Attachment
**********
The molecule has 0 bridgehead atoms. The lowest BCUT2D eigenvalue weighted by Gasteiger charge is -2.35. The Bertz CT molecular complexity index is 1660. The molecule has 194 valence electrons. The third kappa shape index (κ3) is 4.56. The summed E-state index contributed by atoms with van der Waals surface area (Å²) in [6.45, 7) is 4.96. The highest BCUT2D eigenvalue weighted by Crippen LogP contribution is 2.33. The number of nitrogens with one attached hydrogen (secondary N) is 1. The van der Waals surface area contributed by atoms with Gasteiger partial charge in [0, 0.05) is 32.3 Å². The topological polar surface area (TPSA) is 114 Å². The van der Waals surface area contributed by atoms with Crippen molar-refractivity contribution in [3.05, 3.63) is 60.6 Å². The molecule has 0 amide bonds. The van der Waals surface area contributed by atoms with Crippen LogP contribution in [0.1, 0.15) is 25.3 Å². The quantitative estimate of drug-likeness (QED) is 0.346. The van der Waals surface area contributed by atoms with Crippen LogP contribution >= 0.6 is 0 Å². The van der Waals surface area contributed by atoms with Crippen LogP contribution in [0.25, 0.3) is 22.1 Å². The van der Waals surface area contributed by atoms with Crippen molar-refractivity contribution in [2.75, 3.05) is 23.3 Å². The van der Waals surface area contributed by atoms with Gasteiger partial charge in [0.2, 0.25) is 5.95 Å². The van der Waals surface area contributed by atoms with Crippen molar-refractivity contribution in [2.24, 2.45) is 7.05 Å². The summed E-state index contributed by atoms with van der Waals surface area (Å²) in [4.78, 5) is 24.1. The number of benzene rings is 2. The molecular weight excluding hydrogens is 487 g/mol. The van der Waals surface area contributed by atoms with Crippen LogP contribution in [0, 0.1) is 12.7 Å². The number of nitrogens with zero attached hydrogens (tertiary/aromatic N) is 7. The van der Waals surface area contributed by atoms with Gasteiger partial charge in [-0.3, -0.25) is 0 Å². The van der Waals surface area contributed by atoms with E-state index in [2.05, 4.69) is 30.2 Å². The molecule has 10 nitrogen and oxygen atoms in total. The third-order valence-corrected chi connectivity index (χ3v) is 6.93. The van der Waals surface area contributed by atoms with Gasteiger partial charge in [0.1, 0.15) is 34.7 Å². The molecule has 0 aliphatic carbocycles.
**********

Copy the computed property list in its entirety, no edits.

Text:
The molecule has 0 bridgehead atoms. The lowest BCUT2D eigenvalue weighted by Gasteiger charge is -2.35. The Bertz CT molecular complexity index is 1660. The molecule has 194 valence electrons. The third kappa shape index (κ3) is 4.56. The summed E-state index contributed by atoms with van der Waals surface area (Å²) in [6.45, 7) is 4.96. The highest BCUT2D eigenvalue weighted by Crippen LogP contribution is 2.33. The number of nitrogens with one attached hydrogen (secondary N) is 1. The van der Waals surface area contributed by atoms with Gasteiger partial charge in [0, 0.05) is 32.3 Å². The topological polar surface area (TPSA) is 114 Å². The van der Waals surface area contributed by atoms with Crippen molar-refractivity contribution in [3.05, 3.63) is 60.6 Å². The molecule has 0 amide bonds. The van der Waals surface area contributed by atoms with Crippen LogP contribution in [0.1, 0.15) is 25.3 Å². The quantitative estimate of drug-likeness (QED) is 0.346. The van der Waals surface area contributed by atoms with Crippen LogP contribution >= 0.6 is 0 Å². The van der Waals surface area contributed by atoms with Crippen LogP contribution in [0.25, 0.3) is 22.1 Å². The van der Waals surface area contributed by atoms with Crippen molar-refractivity contribution in [2.75, 3.05) is 23.3 Å². The van der Waals surface area contributed by atoms with Gasteiger partial charge in [0.2, 0.25) is 5.95 Å². The van der Waals surface area contributed by atoms with Crippen molar-refractivity contribution in [2.24, 2.45) is 7.05 Å². The summed E-state index contributed by atoms with van der Waals surface area (Å²) in [4.78, 5) is 24.1. The number of benzene rings is 2. The molecular weight excluding hydrogens is 487 g/mol. The van der Waals surface area contributed by atoms with Crippen LogP contribution in [0, 0.1) is 12.7 Å². The number of nitrogens with zero attached hydrogens (tertiary/aromatic N) is 7. The van der Waals surface area contributed by atoms with Gasteiger partial charge in [-0.3, -0.25) is 0 Å². The van der Waals surface area contributed by atoms with E-state index in [2.05, 4.69) is 30.2 Å². The molecule has 10 nitrogen and oxygen atoms in total. The third-order valence-corrected chi connectivity index (χ3v) is 6.93. The van der Waals surface area contributed by atoms with Gasteiger partial charge in [0.1, 0.15) is 34.7 Å². The molecule has 0 aliphatic carbocycles.